Purchase your Daffodil Day tickets before Friday at 2pm.  Tickets purchased at the door will be $15/non-member. The trail through the daffodil bowl is currently closed for restoration, but you can still come and enjoy the beautiful daffodils. The trail will reopen for Daffodil Day on Sunday, April 14th.

The Mutual Admiration Society

There may be some purple prose, for which I will absolutely not apologize for.

Several years ago a wonderful teenager came into our lives at the Arboretum, volunteering on Saturdays with me.

In the few years of volunteering she formed bonds with other high schoolers from completely different schools and it has been amazing to watch their friendships form and grow.

This past spring she spoke at our fundraiser, ART in the Garden. I will quote her here:

 Good evening everyone, and thanks for being here. My name is Lexie, and I’m a high school student here in Summit. Having grown up here, I’ve been visiting the Reeves-Reed Arboretum for nearly my whole life, but I first started volunteering about two years ago. At the time, I was going through one of the hardest periods of my life, dealing with health issues and the isolation of the pandemic. After realizing I needed some community service hours for school, I came here one Saturday morning. I still remember my first volunteering session, weeding the rose garden with a few other volunteers. It was only two hours, but for me, in the midst of so much fear and loneliness, those two hours were the most peaceful and normal I had felt in a long time.

So, even after fulfilling my hours, I kept coming. I began to look forward more and more to Saturdays here. That escape from the daily stress of school and my recovery is what kept me going. And the more I learned about the Arboretum and its history, the more I was compelled to become a part of it.

Over the course of those two years, the Arboretum has been one of the most cherished parts of my life. I’ve found amazing friends in my fellow volunteers, and made great memories with them, from riding in the back of the pickup truck to planting daffodils. I’ve found inspiration for my own artistic hobbies in the community of artists who have put their passion on display here. And I’ve learned so much about plant science and what it takes to maintain a place like this thanks to the patience and expertise of staff like Julie, who my fellow volunteers and I continue to admire. This place has helped me make friends and memories, explore my own passions, and experience my interests in new ways. Most of all, though, it’s given me the chance to be a part, however small, of a mission that I believe in.

I am far from the only one whose life has been impacted this way. From my fellow volunteers, who I know love this place as much as I do, to everyday visitors, who, like me, have found an escape here from their everyday lives, to the hundreds of young people who have been educated here, the Arboretum is quietly but undeniably changing lives.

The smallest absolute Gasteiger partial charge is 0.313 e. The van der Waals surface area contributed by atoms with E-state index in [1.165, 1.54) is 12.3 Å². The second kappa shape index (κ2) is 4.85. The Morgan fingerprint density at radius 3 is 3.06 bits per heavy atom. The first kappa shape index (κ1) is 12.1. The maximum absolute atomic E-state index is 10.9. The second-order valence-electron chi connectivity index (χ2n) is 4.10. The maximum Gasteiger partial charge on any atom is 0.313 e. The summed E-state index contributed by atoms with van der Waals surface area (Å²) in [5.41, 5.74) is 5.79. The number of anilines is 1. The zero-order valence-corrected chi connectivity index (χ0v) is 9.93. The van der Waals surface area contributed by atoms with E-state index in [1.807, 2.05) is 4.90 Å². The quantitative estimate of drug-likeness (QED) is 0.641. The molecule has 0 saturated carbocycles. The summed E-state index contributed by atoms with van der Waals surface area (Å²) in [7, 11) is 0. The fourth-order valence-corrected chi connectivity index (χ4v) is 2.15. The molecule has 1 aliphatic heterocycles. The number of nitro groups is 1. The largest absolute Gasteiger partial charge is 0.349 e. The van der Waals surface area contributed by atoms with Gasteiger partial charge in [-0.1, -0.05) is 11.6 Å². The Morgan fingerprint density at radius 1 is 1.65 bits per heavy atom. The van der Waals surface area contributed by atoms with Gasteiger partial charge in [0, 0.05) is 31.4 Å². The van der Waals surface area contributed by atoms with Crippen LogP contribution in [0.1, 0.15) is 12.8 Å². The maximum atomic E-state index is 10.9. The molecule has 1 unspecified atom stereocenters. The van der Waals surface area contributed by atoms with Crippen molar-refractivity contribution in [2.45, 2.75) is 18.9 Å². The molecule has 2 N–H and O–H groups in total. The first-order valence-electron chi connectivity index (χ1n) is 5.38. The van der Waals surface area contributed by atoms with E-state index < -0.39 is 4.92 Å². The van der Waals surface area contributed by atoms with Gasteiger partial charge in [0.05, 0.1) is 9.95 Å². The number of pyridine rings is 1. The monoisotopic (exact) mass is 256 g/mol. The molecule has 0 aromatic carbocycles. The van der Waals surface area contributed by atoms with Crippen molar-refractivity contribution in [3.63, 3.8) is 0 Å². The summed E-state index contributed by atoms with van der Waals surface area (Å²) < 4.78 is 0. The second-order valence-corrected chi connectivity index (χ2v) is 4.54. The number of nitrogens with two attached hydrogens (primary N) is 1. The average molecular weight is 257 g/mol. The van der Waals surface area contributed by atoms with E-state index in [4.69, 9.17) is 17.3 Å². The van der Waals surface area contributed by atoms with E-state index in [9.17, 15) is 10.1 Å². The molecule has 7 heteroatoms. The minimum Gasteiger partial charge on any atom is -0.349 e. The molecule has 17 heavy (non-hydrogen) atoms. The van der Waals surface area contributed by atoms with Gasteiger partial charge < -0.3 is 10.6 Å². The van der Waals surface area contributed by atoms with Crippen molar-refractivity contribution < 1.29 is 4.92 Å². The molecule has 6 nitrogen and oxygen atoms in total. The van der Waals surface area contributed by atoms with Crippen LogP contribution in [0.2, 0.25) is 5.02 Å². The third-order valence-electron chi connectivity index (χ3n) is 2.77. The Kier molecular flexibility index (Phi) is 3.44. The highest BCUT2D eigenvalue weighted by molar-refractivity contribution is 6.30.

So, what is it about the Arboretum that makes it so powerful? It’s easy to see that its natural beauty is remarkable, and its long history gives it a rich heritage. It’s hard to deny that this place is extraordinary. But it takes more than that for a place to have an impact like the one it’s had on me – this incredible beauty and history couldn’t be kept alive without the people who do so. The real lifeblood of this place is its community.

In particular, what sets our community apart is its sense of care. As simple as this sounds, it’s something I’ve never seen paralleled anywhere else. The Reeves-Reed Arboretum is built around acts of giving. Giving young children opportunities to experience nature that they might never otherwise have. Giving current and future generations the joy and awe that comes from natural beauty in a world where it’s becoming increasingly rare. Giving artists and creators inspiration and a platform to show their work to the world. Giving our local community a place to connect with each other. Giving life-changing inspiration to ordinary people like me.

This is what makes this place so powerful – the people who dedicate their time, resources, and creativity to its mission. The selflessness that underlies everything we do here is what allows it to touch so many lives so deeply. Ever since its beginning, the Arboretum has been a community built around caring, for this place and for everyone in it. And in today’s world, I believe that sense of care holds more importance than ever. The Arboretum is living proof of the persistence and power of caring, even in an overwhelming and disconnected world, and that should give all of us hope.

Tonight, we’re here to honor this caring community and the lives it’s changed, and to celebrate the hope and faith that it gives us. Thank you all for being here, and for being a part of this place.

 


Lexie and Jackie Kondel, Executive Director of Reeves-Reed Arboretum

I’m so proud to be a part of and to serve this community, and honored to have been a small part in facilitating these relationships, and witnessing the growth of those who will be taking charge of the future. To be a small part of nurturing the emotional and mental health of others, providing engagement and education of our youth and my peers and my already wise elders.

This community is why I love public horticulture. 

Being here at Reeves-Reed Arboretum brings me so much joy and fulfillment.  I can’t express my full gratitude for all that the community gives me for my own mental and emotional health.  Many thanks to Lexie, her family, her friends, and all of the other people who are part of our community.  You have my respect and love and admiration.

-Julieanne Frascinella
Deputy Director of Horticulture
Reeves-Reed Arboretum